With that clarity, it is time to move towards the solution by building a step-by-step transformation journey that does not intend to impose drastic changes in culture, practices and processes. In our experience, this doesn’t work. Instead, we propose the Lean Digital Transformation (LDT) model, an articulation between a solid Lean base, combined with Agile methodology processes and practices along with Design Thinking , capable of paving sustainable paths of digital transformation that generate positive business impact.
The result of 13 years of intense learning, LDT is based on client focus, collaboration and the gradual establishment of multi-disciplinary and autonomous teams, responsible for building experiences for consumers in a fast, quick and continuous manner. Thus, little by little, molds are broken, and the new way of digital thinking starts to take place.
This transformation model has brought excellent results to our customers. This is because of two crucial reasons: the first is that the design of the transformation journey is carried out alongside the cliente, respecting their main pains, specificities and real implementation conditions. Secondly, is the aforementioned strategic focus on generating business impact at the beginning of the transformation journey.
Carolina Sevciuc, Nestlé's Director of Digital Transformation, at the Business Impact Summit
Business Impact: the missing digital transformation link
As I said above, in my view, what is largely missing from the digital transformation process of large corporations is the business impact. I'll explain why. It doesn’t matter how many processes we establish or how many playbooks with adopt to improve company culture or teach how to make better decisions, it’s will not be sustainable if it doesn’t bring tangible results quickly. Without a positive impact on the bottom line in a short period of time, the program will cease to exist.
Fabio Mota, VP of Raízen in a lecture at the Business Impact Summit
The generation of impact on business in the short term should be a cornerstone to be able to maintain and expand all these gains at scale. And this is the thesis that we are obsessively pursuing alongside our customers in their transformation processes. In very short cycles, a maximum of three months, the journey of digital transformation must deliver value. If you fail to do this and show that it is improving business, you will fail.
Ricardo Guerra, Itaú CIO, on a panel at the Business Impact Summit
After this talk from our client Ricardo Guerra about the process we built together at Itaú, I allowed myself to re-read a famous quote from Jeff Bezos, Amazon's CEO, about day two, of the the beginning of the company. For me, day two of the digital transformation lacks impact. In my version, the sentence looks like this:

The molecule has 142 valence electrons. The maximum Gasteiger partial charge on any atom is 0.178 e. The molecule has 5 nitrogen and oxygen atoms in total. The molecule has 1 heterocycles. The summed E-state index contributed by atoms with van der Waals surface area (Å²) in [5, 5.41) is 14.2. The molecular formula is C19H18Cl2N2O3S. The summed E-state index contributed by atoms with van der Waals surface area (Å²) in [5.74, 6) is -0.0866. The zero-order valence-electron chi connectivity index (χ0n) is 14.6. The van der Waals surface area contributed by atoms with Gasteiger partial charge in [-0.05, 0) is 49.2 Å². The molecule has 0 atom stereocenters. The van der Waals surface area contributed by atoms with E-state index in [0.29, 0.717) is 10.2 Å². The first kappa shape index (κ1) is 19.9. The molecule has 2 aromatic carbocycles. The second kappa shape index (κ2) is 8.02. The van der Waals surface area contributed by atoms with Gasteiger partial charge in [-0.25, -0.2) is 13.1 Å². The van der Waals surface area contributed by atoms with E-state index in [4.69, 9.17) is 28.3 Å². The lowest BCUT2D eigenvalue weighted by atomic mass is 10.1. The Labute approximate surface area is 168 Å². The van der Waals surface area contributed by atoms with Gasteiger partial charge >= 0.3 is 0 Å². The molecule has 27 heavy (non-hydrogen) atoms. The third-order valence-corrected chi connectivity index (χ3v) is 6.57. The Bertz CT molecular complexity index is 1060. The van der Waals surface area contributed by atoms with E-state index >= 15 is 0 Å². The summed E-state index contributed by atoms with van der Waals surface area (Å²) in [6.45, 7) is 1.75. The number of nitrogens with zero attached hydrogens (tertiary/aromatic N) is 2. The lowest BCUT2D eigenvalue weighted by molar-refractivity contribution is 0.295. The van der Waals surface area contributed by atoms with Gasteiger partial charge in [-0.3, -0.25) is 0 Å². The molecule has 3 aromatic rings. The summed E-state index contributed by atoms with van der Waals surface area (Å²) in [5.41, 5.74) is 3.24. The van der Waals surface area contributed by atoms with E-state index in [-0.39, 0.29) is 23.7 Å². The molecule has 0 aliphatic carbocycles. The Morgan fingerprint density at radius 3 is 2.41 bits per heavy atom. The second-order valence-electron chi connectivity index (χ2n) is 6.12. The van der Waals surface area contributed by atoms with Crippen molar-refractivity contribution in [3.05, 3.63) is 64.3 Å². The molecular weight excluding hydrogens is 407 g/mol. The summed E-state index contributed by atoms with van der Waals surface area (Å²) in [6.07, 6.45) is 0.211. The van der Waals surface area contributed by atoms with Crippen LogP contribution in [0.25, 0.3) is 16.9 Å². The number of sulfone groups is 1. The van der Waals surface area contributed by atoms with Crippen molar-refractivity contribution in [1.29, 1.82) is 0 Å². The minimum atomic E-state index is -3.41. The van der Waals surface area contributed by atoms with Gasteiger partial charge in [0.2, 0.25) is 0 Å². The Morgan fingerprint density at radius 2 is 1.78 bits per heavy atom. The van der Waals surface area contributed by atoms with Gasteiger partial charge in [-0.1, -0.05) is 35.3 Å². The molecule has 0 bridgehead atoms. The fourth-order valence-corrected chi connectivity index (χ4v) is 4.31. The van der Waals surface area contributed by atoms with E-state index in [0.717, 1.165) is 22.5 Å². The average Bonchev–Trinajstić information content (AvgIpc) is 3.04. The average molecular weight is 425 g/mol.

Start at the end
Here, I quote a quote from Neil Armstrong that I read in an inspiring visit to the NASA headquarters in Houston, TX during my stay in the city following the Lean Summit 2019:
If we really want to reap results for the business, we have to start a digital transformation program by defining the impact we want to generate. These impact must be related to remedying the main pain points (mentioned above).
Ricardo Guerra, Itaú CIO, on a panel at the Business Impact Summit
For this regressive planning, however, it is necessary to combine the disciplines of Strategy, Design and Engineering and to design the journey that will lead the company to achieve the result it wants. These disciplines already exist within companies, but they are decoupled, communicating through corporate molds. While strategists generate books with interesting visions that get shelved, designers create campaigns that win awards at festivals and engineers develop great technology architectures, none of them generate real impact for the company. It is time to take advantage of the transformative potential of articulating these competencies in a Lean Digital way.
In addition to the central thesis generating business impact, it is necessary to develop the competence to scale this model. This is, without a doubt, a great challenge. It is not trivial to find the harmony between the vertical of working by value stream in multi-functional, autonomous teams, and the horizontalof scale, of transforming this way of operating into a standard in the company as a whole.
Thus, we revisit and reinforce the bases of our LDT model, establishing four pillars that really make the transformation happen on an organic scale. These include:
1 - Customer centricity: the entire company must move in this direction.
2 - Creation of small autonomous teams: it is not possible to achieve speed and agility of digital or to transform the company from end to end without an operation based on multi-disciplinary and autonomous teams with exclusive dedication to a value stream.
3 - Audacious goals: to innovate, it is necessary to take risks, to have the discipline to bet higher than you will be able to achieve. This is definitely not a typical feature of traditional corporate environments.
4 - Ability to generate rapid cycles of experimentation to create constant learning: it is essential that there is an environment conducive to experimentation and the learning of each team in the process must be available to others. There must be exchanges and collaboration to build collective intelligence quickly and steadily.
These four pillars are non-negotiable and must be at the center of any strategy to accommodate methods, processes, tools for the implementation of a consistent transformation.
Results for customers
Finally, to give concreteness to our thesis, I quickly present some cases of large customers who, already at the beginning of their digital transformation processes, were able to install digital capabilities and move the pointers of business impact quite significantly. They all designed the journey using the LDT model, establishing the main pain and defining what business impact they wanted to achieve.
Coca-Cola: with the installation of new agile work processes, it was able to reduce its lead time by 18 months to just three months.
Ânima Educação Group: in the first four months of work, it managed to reduce the time to develop new digital solutions from 30 to eight days, which generated a significant increase in its NPS (Net Promoter Score). In addition, the first solution developed following the Lean Digital methodology healed one of the main pains of the business, which was the process of online re-registering.
Blue: gained agility in the creation of new products and services: from 11 to three months. The optimization of the solutions also brought good results, such as the increase of 30% in the number of participants in the TudoAzul Advantage Program and 39% in the total of miles redeemed in the period of 18 months.
Vivo: already in its first work cycle, in the first 90 days, it managed to double its conversion rate and use of its B2B platform.
Raízen: in six months, the conversion rate for the use of its plants doubled.
I hope, in this article, that I have fulfilled my purpose of bringing insights capable of helping you unlock the transformative potential of your company. And, returning to my visit to NASA, I leave here a provocation:
Jim Bridenstine, NASA Administrator